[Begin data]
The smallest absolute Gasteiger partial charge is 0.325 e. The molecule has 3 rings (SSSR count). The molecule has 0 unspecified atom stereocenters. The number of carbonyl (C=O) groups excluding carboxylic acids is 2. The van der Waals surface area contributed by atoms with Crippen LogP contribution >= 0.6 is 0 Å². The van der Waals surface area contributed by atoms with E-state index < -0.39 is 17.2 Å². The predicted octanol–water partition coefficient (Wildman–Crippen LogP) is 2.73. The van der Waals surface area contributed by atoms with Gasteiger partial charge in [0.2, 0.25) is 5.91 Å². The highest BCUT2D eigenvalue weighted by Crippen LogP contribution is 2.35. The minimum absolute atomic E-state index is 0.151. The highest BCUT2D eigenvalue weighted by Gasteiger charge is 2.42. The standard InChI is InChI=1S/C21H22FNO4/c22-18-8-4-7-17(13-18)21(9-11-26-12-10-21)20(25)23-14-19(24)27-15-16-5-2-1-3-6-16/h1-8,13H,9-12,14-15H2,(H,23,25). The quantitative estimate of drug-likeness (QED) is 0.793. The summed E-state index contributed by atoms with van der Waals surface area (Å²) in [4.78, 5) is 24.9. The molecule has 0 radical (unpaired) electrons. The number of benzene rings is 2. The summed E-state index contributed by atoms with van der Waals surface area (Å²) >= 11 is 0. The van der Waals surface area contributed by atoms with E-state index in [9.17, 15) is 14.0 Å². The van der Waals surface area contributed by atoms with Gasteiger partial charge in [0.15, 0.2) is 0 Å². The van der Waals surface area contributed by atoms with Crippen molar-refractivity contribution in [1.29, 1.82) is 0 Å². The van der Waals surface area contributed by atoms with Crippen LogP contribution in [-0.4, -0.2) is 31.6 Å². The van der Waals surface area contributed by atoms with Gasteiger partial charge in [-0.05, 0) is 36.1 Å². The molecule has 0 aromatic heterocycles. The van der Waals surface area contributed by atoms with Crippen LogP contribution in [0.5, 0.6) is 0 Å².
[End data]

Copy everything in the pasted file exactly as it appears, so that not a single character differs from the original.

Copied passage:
The smallest absolute Gasteiger partial charge is 0.325 e. The molecule has 3 rings (SSSR count). The molecule has 0 unspecified atom stereocenters. The number of carbonyl (C=O) groups excluding carboxylic acids is 2. The van der Waals surface area contributed by atoms with Crippen LogP contribution >= 0.6 is 0 Å². The van der Waals surface area contributed by atoms with E-state index < -0.39 is 17.2 Å². The predicted octanol–water partition coefficient (Wildman–Crippen LogP) is 2.73. The van der Waals surface area contributed by atoms with Gasteiger partial charge in [0.2, 0.25) is 5.91 Å². The highest BCUT2D eigenvalue weighted by Crippen LogP contribution is 2.35. The minimum absolute atomic E-state index is 0.151. The highest BCUT2D eigenvalue weighted by Gasteiger charge is 2.42. The standard InChI is InChI=1S/C21H22FNO4/c22-18-8-4-7-17(13-18)21(9-11-26-12-10-21)20(25)23-14-19(24)27-15-16-5-2-1-3-6-16/h1-8,13H,9-12,14-15H2,(H,23,25). The quantitative estimate of drug-likeness (QED) is 0.793. The summed E-state index contributed by atoms with van der Waals surface area (Å²) in [4.78, 5) is 24.9. The molecule has 0 radical (unpaired) electrons. The number of benzene rings is 2. The summed E-state index contributed by atoms with van der Waals surface area (Å²) >= 11 is 0. The van der Waals surface area contributed by atoms with E-state index in [9.17, 15) is 14.0 Å². The van der Waals surface area contributed by atoms with Gasteiger partial charge in [0.15, 0.2) is 0 Å². The van der Waals surface area contributed by atoms with Crippen molar-refractivity contribution in [1.29, 1.82) is 0 Å². The van der Waals surface area contributed by atoms with Crippen LogP contribution in [-0.4, -0.2) is 31.6 Å². The van der Waals surface area contributed by atoms with Gasteiger partial charge in [-0.05, 0) is 36.1 Å². The molecule has 0 aromatic heterocycles. The van der Waals surface area contributed by atoms with Crippen LogP contribution in [0.5, 0.6) is 0 Å².